It was the hub of the wheel, the center of the enterprise, the heart of the operation. From here, cowboys rose to see the pink of dawn and rested while a scarlet dusk painted the sky. It was home. Strong coffee, beef, potatoes and pie sat on the long table. It was where they worked and where their labors were rewarded at the end of the day – the headquarters site.

It is forty years later, and no developer has managed to erase the reminders of ranch life as it used to be. Some newcomers happened along and challenged the plan for demolition. They are learning from the old-timers and hope to teach those to come. ​

 

On some days you can hear a docent speak: Fred Black would sit here on the bench after he cleaned up from the day’s work. He would smoke a cigarette and stroke his dog, and wait for the dinner bell to ring. The overhang on the old Wolf Store came down closer to the ground, and benches sat beneath. Older cowboys sat there instead of mixing with the young ones who entertained themselves with jesting and boxing before dinner.

 

We want to learn how it used to be, and depict the scene for young folks to carry on.

A long time ago, if you had asked the location of the old Vail Ranch headquarters, sometimes referred to as the “Home Ranch,” you would have been told it was just west of center of the Pauba Valley, just north of the Temecula River, and about three and a half miles southeast of the center of the town of Temecula. But nowadays it is between Kohl's department store and Famous Brand Shoes in the Redhawk Shopping Center at the corner of Redhawk Parkway and Highway 79 South. ​

 

Native Americans hunted small game and gathered edible vegetation in the Pauba Valley until Europeans entered in late 1797. By 1818, the valley was considered an extension of the Mission San Luis Rey. The entire Temecula area produced grain and provided grazing land for mission sheep and cattle.

 

​By the end of the 1830's, when the missionaries returned to Spain and the missions were closing, Indians returned to the Temecula area and chose to settle in the Pauba Valley because of its abundance of water. Utilizing skills they learned at the mission, they built a pond and planted orchards and fields. Pablo Apis built his large adobe on the south side of the Temecula River on the Little Temecula Rancho, a land grant he received from the Mexican governor. Other Indians built homes just west of the Apis adobe.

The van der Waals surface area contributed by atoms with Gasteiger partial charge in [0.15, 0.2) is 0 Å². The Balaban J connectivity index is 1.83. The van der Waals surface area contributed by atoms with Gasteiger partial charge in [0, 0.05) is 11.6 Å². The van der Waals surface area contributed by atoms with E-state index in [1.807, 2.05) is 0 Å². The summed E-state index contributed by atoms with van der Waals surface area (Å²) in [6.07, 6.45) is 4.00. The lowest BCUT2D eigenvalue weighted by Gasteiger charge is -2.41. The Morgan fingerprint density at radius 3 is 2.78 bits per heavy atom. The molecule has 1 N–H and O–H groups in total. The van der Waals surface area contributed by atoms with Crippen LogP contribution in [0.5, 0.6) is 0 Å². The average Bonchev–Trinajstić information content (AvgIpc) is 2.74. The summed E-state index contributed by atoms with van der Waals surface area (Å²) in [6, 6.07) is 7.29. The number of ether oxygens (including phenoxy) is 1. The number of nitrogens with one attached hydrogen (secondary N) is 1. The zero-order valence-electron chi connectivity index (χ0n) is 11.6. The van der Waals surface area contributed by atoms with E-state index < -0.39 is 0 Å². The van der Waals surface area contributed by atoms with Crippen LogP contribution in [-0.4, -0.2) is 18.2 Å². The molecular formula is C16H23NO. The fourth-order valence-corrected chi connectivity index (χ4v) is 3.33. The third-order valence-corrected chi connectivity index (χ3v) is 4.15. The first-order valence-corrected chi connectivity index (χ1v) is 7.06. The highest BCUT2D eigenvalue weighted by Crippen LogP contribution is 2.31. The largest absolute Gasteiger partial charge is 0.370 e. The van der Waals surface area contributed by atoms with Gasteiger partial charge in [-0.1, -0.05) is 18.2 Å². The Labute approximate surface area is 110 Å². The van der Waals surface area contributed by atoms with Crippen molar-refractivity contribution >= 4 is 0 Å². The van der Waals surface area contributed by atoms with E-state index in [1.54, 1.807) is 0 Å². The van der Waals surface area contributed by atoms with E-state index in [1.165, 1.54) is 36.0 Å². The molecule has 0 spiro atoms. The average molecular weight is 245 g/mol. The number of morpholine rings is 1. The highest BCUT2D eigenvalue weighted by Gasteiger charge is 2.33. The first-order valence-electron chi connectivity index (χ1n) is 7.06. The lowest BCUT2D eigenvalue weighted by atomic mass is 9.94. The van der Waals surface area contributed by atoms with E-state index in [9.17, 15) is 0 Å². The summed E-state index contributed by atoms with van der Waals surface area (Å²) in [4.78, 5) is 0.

A cluster of eight adobes sat just across the river from Apis’ home, with a cemetery not far away. A pear orchard and another adobe sat near the cemetery, with a few other adobes scattered around the valley.

 

During the Gold Rush, newcomers entered the valley on the Southern Emigrant Trail, which passed from Warner Springs through Pauba Valley to San Diego.

 

An 1859 map shows seven adobe houses, a pond, a field, and the Road to Yuma, which is the same as the Southern Emigrant Trail Magee built a structure at the south side of the river crossing along the road, a building designated as the first Temecula post office in 1859, where Louis Rouen served as postmaster. This post office closed in 1862. ​

 

In July of 1870 the Temecula post office was reestablished in the Wolf Store, which was built about two years before. An 1873 map shows the Wolf Store and yard, with ruins of seven adobe houses. The Indians had a difficult time proving their ownership of the land and were forcefully evicted in 1875 to less valuable land along the Pechanga Creek. Wolf’s Store, his house, a barn a stable, and what looks like a schoolhouse appear in an 1883 drawing. The barn and stable are east of the Wolf Store. An 1891 drawing shows a barn to the west of the Wolf Store, with a schoolhouse structure moved and attached to the main house. A 1902 photo shows the addition of a water tank house and a windmill.

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©2019 Cookhouse Food Hall at Vail Headquarters

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